This is why I didn't say "a drone that can do high G evasives".
We still need the human in there to make decisions that we, for now, trust humans to make. Sure humans make mistakes, but a pilot going blue on blue versus a drone going SKYNET, getting "hacked", or just fucking up because a few ones and zeroes got crossed when it saw two donkeys fucking... Pick your evil I guess. This isn't a question of the morality/ethics of drones versus humans right now.
Regardless of the answer to the actual "drones versus humans" thing, currently, we can't have a drone flying about in a multi-role 30+G evasives "fuck stealth lol" craft, we have to get the person in there. We keep the guy alive by putting him in a sealed cocoon (coffin shaped, but more form-fitted to reduce the mass of his whole thing) of fluid that's as close to his body's general density as possible. The system has a piston to induce pressure differentials in the fluid (raising or lowering the amount of fluid in the sealed coffin) to let the guy breathe and to further reduce pressure differentials during high-G maneuvers.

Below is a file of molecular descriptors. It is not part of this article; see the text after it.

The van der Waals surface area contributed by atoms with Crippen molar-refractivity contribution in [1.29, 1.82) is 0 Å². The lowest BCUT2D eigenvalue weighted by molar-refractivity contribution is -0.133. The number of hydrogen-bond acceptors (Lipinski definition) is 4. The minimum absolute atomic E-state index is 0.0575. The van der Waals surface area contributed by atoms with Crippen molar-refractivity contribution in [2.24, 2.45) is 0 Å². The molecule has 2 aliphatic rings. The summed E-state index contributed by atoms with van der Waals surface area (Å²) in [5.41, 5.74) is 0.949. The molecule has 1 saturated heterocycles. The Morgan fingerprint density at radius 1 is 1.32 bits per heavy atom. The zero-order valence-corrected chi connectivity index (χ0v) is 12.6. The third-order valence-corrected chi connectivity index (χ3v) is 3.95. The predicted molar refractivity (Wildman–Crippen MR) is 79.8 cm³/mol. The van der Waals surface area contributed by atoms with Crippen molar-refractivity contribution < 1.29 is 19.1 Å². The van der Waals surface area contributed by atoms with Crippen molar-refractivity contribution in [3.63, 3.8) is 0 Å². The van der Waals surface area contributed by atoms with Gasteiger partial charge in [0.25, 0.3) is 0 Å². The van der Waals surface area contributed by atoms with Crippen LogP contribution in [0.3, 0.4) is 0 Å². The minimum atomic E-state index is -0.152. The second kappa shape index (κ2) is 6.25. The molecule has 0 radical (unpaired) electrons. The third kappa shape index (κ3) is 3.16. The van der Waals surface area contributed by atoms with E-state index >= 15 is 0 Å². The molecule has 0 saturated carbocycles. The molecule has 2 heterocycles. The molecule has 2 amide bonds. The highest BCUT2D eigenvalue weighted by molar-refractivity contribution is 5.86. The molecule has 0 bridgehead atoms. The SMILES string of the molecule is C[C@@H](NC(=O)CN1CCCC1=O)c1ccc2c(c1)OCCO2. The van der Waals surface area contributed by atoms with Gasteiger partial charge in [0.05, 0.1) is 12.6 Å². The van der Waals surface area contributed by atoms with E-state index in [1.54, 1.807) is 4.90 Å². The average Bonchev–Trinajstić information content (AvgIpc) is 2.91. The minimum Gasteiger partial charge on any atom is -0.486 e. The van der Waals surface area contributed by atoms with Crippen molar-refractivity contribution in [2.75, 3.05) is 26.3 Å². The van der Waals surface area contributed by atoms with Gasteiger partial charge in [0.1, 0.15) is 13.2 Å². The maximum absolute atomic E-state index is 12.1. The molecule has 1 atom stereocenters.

NASA had a guy do a 5 second sustained 32G in their tank (45 second test, he held his breath), he reported no problems. Their centrifuge couldn't go any higher.
Even with a half-tank (bathtub) and fluid up to the armpits, the test subject still holds sustained G load record without GLOC. Something like 16 or 19Gs for minutes.
With a bit of tinkering, 30+Gs should be easy-peasy. We already know computers can do flight maneuvers better than humans.
The point is that you have the computer doing all the flying, the guy inside is ONLY for route planning, target discrimination, abort call, and so on.
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